- The study was based on a model – real farm experience may differ in practice
- Previous work by the Meat and Livestock Commission has shown that the weight at which a lamb will reach R3L is half the average mature weight of its parents.
- If 75kg ewes were kept at 10 ewes/ha, 180% scanned and 170% reared in an indoor and outdoor lambing system and a 45kg lamb was obtained, this would be 17x45kg = 765kg liveweight/ha.
- The 63kg ewe had to scan, ejaculate and milk very well to match this performance
- Cut-off days for methane emissions were key.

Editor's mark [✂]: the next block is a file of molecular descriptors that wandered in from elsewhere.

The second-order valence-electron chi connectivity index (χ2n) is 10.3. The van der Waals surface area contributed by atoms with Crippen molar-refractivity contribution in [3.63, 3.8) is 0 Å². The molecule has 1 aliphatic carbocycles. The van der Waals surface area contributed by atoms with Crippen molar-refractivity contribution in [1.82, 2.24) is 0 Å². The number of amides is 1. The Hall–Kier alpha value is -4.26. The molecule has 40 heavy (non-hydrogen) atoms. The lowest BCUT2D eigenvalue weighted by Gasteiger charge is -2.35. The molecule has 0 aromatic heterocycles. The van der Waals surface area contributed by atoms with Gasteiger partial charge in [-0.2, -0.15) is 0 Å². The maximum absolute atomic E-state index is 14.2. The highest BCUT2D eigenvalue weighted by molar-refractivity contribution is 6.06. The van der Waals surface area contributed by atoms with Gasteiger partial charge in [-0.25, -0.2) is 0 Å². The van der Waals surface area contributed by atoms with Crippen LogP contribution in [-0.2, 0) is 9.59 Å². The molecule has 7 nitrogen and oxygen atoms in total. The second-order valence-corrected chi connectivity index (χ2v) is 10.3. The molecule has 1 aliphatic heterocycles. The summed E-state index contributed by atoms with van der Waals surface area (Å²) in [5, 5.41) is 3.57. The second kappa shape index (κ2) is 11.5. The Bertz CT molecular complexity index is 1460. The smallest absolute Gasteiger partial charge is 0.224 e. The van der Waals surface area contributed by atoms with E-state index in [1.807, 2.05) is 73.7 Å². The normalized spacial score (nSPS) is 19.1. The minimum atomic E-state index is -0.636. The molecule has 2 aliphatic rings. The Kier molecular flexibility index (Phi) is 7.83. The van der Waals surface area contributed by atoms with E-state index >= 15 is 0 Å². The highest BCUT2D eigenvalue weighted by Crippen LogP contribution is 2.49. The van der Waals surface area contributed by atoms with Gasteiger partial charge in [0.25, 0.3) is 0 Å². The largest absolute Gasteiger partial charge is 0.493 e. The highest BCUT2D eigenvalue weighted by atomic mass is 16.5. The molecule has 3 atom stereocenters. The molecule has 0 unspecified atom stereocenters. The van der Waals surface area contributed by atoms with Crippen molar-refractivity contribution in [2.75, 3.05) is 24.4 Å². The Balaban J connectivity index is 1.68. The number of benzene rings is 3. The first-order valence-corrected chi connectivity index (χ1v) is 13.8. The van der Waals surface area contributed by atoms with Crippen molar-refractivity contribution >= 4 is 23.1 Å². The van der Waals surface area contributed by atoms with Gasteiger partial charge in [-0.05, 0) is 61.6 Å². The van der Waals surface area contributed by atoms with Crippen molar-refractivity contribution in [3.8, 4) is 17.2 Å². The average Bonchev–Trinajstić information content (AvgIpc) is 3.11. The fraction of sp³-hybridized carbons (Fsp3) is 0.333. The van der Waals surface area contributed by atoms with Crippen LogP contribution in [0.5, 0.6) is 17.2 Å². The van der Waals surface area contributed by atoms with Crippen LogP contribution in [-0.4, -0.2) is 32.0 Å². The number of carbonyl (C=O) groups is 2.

A grass-based switch reduces sheep by 10 kg
Changing pasture productivity on a Warwickshire farm reduced the weight of mature ewes in a leading Suffolk flock by 10-15kg.
Since 2010, the Harding family at Lodge Farm, near Nuneaton, have switched from a creep-fed, early lambing system to one based on the animal’s ability to maintain body condition and produce lambs from grass.
This reduced the weight of adult sheep from 110 kg to 90-95 kg.
Rams are now sold off the farm without any creep. The herd sold 242 rams this year, nearly 100 more than two years ago.
Feeding the rams with concentrate meant that although the rams produced high performance and well-bred lambs, they were not long enough for customers.
Buyers producing Suffolk Mules have had great experience with the new commercially bred tups.
They feared that the lighter and smaller gun would not suit some buyers.